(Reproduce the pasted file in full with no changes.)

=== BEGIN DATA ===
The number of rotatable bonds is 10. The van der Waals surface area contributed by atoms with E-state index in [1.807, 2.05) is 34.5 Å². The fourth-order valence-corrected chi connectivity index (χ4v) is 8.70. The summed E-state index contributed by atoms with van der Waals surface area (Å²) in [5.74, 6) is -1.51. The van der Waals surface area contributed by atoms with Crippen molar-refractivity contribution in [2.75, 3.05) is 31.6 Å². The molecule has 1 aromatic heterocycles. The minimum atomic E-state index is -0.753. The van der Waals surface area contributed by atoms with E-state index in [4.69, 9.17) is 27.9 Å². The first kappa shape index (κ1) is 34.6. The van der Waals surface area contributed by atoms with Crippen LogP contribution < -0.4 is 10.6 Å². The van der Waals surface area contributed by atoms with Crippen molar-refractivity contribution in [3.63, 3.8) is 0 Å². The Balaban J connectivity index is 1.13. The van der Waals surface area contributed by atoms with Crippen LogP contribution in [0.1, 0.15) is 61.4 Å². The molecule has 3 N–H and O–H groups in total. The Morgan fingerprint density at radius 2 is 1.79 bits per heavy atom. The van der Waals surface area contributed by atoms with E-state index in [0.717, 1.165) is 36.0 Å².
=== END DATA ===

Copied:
The number of rotatable bonds is 10. The van der Waals surface area contributed by atoms with E-state index in [1.807, 2.05) is 34.5 Å². The fourth-order valence-corrected chi connectivity index (χ4v) is 8.70. The summed E-state index contributed by atoms with van der Waals surface area (Å²) in [5.74, 6) is -1.51. The van der Waals surface area contributed by atoms with Crippen molar-refractivity contribution in [2.75, 3.05) is 31.6 Å². The molecule has 1 aromatic heterocycles. The minimum atomic E-state index is -0.753. The van der Waals surface area contributed by atoms with E-state index in [4.69, 9.17) is 27.9 Å². The first kappa shape index (κ1) is 34.6. The van der Waals surface area contributed by atoms with Crippen LogP contribution < -0.4 is 10.6 Å². The van der Waals surface area contributed by atoms with Crippen molar-refractivity contribution in [3.63, 3.8) is 0 Å². The Balaban J connectivity index is 1.13. The van der Waals surface area contributed by atoms with Crippen LogP contribution in [0.1, 0.15) is 61.4 Å². The molecule has 3 N–H and O–H groups in total. The Morgan fingerprint density at radius 2 is 1.79 bits per heavy atom. The van der Waals surface area contributed by atoms with E-state index in [0.717, 1.165) is 36.0 Å².